The last episode delves a little bit into Diana, the real “Audrey,” and what happened after she and Paul split up. If she hadn’t declined to participate in this, what topics or questions would you have prioritized in those conversations?
I was really hoping to just talk to her and allow her to share her perspective on the whole thing. Obviously, it would be completely different than Paul’s. Cadillac told us that she was aware of the book and the book upset her. I also knew through court documents and police reports of the stuff that’s mentioned in the last episode. We didn’t have time for it in the show, but they did have one encounter about a year after their divorce. They ran into each other in a Publix supermarket. He said something like, “How’s tricks, honey?” and she started beating him up with her purse. They both filed police reports on each other. He tried to get her for assault. She wound up getting arrested, and I think spent a night in jail. Cadillac picked her up, and I think they were laughing about it.
And yes, I believe Paul went overboard. He was paying private eyes tens of thousands of dollars to try to figure out what her life was. And I have no doubt that he was also following her sometimes and engaging in stalking behavior. I also know that nothing came of it. I also knew from talking to the lawyers and the private eyes that Paul was a blip in this huge pattern of very bad relationship situations she had with guys that were, in a lot of ways, very similar. So I knew that section was going to present as many perspectives as we could. The viewer would have to make up their mind. But I would have loved to have just let her tell her story. I would still love to talk to her. I hope she’s all right. I hope her life is good. We were able to eventually reach out to a family member who acted as a go-between and just told us, “She’s moved on and she’s not interested in participating in this.” And, you know, God bless her. For my own interest, I’m sure there would be so much to learn. I’m sure every single element of it is fascinatingly different from her perspective.
Evans Vestal Ward/Peacock
Was there a version of Episode 6 where you went more into the process of how you found the real Cadillac and the real Albert Borelli and all the other people from the book?
The only reason we didn’t include that is it just seemed kind of obvious and boring to us. We called them. They were both perfectly willing to talk to us. Beyond that, we had a few great researchers who just went through hundreds and hundreds of pages of court documents. We did reach out to a lot more people. There were multiple ex-husbands, but both of them have kids with her and wanted to protect the kids. One of them was actually still afraid of her. He said, “I have a dog. She’s gonna come kill my dog if I’m in this.” It was really interesting to see people still have very strong reactions to her.
We also reached out to the real Svetlana. We figured out who she was. She did eventually marry an American guy and is living in America. And we’re like, “We want to talk about this guy, Paul, that you briefly dated in the late ’90s. We’re doing a documentary series about him.” She’s like, “Paul? Why…?” It’s an interesting thing where someone could have such an outsized role in your life. And this is not at all specific to Paul. You think about an ex, a mentor, an enemy, a boss, and they just stick with you. They just hover at the corners of your consciousness. And you’re not even a thought to that person.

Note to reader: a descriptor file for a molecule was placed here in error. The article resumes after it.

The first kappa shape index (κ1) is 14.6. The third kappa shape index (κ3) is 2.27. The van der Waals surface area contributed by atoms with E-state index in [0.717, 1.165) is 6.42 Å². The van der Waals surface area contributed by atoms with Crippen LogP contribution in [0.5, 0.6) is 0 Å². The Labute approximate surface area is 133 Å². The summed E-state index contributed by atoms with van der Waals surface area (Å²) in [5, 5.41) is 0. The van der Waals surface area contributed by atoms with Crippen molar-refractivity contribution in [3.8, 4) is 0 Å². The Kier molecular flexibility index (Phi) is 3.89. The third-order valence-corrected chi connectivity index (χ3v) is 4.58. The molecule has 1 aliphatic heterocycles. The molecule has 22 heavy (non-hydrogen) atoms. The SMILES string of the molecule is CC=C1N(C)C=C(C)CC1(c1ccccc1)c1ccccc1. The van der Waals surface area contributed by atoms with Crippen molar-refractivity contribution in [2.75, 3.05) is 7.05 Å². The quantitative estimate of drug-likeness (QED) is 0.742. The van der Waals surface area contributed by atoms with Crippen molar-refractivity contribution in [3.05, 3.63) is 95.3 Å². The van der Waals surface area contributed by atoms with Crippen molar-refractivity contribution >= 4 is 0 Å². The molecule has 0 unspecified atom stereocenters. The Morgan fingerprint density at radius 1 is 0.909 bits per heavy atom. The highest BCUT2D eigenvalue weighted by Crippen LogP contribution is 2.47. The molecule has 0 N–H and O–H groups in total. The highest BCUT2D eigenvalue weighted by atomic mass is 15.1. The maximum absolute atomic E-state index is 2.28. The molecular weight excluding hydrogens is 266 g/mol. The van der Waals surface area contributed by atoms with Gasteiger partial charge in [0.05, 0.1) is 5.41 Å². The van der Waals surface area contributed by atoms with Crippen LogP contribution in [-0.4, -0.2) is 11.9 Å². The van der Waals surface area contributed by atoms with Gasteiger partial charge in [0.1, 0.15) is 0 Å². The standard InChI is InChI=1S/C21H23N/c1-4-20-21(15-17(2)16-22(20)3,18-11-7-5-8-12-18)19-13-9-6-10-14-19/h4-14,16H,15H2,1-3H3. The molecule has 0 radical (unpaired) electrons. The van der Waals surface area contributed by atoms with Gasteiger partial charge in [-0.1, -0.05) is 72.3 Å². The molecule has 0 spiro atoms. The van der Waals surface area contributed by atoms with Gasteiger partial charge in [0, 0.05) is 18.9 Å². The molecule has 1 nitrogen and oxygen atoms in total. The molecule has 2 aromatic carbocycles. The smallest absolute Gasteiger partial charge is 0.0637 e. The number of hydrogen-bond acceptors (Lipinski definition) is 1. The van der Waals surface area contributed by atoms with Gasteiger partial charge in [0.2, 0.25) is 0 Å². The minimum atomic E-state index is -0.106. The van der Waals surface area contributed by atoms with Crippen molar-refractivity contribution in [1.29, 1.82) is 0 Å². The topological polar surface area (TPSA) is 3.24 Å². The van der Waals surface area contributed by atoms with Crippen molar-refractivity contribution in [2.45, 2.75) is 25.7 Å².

Paul has been consumed by this and part of wanting to tell this story was to examine how someone can go through an unfortunate event in their life, and just let it become their life, and just stay in that moment for years and years. Of course, what he did with it was very unique and unlike anything I’ve ever seen. But I’ve seen people close to me, family members get caught up in a bad situation. You just get in this loop. My question to Diana would be, “How often do you think about Paul? How much of this is part of your life?” My hunch would be not very much. From my understanding, she had a lot going on and Paul, I would imagine, was a blip.
There’s been a lot of conversation recently, especially with true crime, about how to tell stories that deal with people’s real lives and do it in a responsible way. As someone who’s had to think about that for at least the last decade, across multiple projects, are there certain things that you keep in mind as a guidepost or that someone should keep in mind if they’re trying to do something in that vein?
Paul was really dying to tell his story. And in any documentary project, a biography is always going to be different than an autobiography. I, of course, never wanted to destroy Paul. I never wanted to betray Paul. I was honest with him the whole time about the format of the show. He came up with a lot of it. I waited until he suggested playing himself. I waited until he suggested talking to the camera. I kind of followed his lead, even though these are all things I wanted to do already. I really was careful about that.
A lot of the less pleasant, less savory parts of his story and his behavior during that era that we go into in Episode 6 was to protect him. If anyone sees this show, you have Reddit. Other people can come forward. I don’t want things to come out that make it look like I hid them from the show to make him look better. I always told him, “It’s going to be better to go through this stuff and allow you to defend yourself and examine it.” I tried to make this project much more honest in its presentation, not only to Paul but to the viewer in terms of what they were watching, my conflicted feelings about it, and my relationship with him.
I think a lot of true crime is very exploitative. I loved “The Jinx” like everyone else, and we rewatched the opening credits sequence while we’re making this show and trying to think of ideas of how we wanted ours to feel. But it has this badass song and it’s like moments of someone shooting a lady in the face. It’s despicable. You’re fully making cool “entertainment” out of someone’s tragedy. And that’s someone’s family member. There’s so much of true crime that is pretty gross. And there’s stuff that’s really fascinating. If anything, I hope that this show could examine some of those complexities while doing a lot of other things I was trying to do as well.
“Paul T. Goldman” is now available to stream in its entirety on Peacock.